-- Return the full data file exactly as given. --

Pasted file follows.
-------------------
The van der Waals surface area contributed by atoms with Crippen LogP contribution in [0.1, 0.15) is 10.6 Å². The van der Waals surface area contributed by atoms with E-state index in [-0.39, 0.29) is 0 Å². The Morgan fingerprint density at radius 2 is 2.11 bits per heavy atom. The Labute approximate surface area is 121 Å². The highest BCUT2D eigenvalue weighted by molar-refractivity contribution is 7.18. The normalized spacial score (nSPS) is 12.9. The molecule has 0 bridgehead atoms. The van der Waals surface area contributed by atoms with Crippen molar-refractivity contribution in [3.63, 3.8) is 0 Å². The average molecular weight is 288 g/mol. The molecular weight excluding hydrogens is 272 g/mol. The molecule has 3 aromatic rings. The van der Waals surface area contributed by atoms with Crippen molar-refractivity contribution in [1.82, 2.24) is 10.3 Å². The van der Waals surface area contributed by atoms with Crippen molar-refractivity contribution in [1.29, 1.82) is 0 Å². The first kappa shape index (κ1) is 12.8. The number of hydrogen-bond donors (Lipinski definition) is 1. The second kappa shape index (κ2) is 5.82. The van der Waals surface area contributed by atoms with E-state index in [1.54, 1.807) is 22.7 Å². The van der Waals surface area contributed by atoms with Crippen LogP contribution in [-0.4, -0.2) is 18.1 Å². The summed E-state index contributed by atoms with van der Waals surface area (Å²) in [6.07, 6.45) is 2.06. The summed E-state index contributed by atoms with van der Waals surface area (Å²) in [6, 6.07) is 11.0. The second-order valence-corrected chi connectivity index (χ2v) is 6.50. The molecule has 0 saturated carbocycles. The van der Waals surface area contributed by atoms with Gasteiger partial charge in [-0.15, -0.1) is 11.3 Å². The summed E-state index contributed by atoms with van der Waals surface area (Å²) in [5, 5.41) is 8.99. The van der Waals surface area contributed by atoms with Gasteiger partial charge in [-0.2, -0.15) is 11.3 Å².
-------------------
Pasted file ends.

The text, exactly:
The van der Waals surface area contributed by atoms with Crippen LogP contribution in [0.1, 0.15) is 10.6 Å². The van der Waals surface area contributed by atoms with E-state index in [-0.39, 0.29) is 0 Å². The Morgan fingerprint density at radius 2 is 2.11 bits per heavy atom. The Labute approximate surface area is 121 Å². The highest BCUT2D eigenvalue weighted by molar-refractivity contribution is 7.18. The normalized spacial score (nSPS) is 12.9. The molecule has 0 bridgehead atoms. The van der Waals surface area contributed by atoms with Crippen molar-refractivity contribution in [3.63, 3.8) is 0 Å². The average molecular weight is 288 g/mol. The molecular weight excluding hydrogens is 272 g/mol. The molecule has 3 aromatic rings. The van der Waals surface area contributed by atoms with Crippen molar-refractivity contribution in [1.82, 2.24) is 10.3 Å². The van der Waals surface area contributed by atoms with Crippen molar-refractivity contribution in [1.29, 1.82) is 0 Å². The first kappa shape index (κ1) is 12.8. The number of hydrogen-bond donors (Lipinski definition) is 1. The second kappa shape index (κ2) is 5.82. The van der Waals surface area contributed by atoms with E-state index in [1.54, 1.807) is 22.7 Å². The van der Waals surface area contributed by atoms with Crippen LogP contribution in [-0.4, -0.2) is 18.1 Å². The summed E-state index contributed by atoms with van der Waals surface area (Å²) in [6.07, 6.45) is 2.06. The summed E-state index contributed by atoms with van der Waals surface area (Å²) in [6, 6.07) is 11.0. The second-order valence-corrected chi connectivity index (χ2v) is 6.50. The molecule has 0 saturated carbocycles. The van der Waals surface area contributed by atoms with Gasteiger partial charge in [-0.15, -0.1) is 11.3 Å². The summed E-state index contributed by atoms with van der Waals surface area (Å²) in [5, 5.41) is 8.99. The van der Waals surface area contributed by atoms with Gasteiger partial charge in [-0.2, -0.15) is 11.3 Å².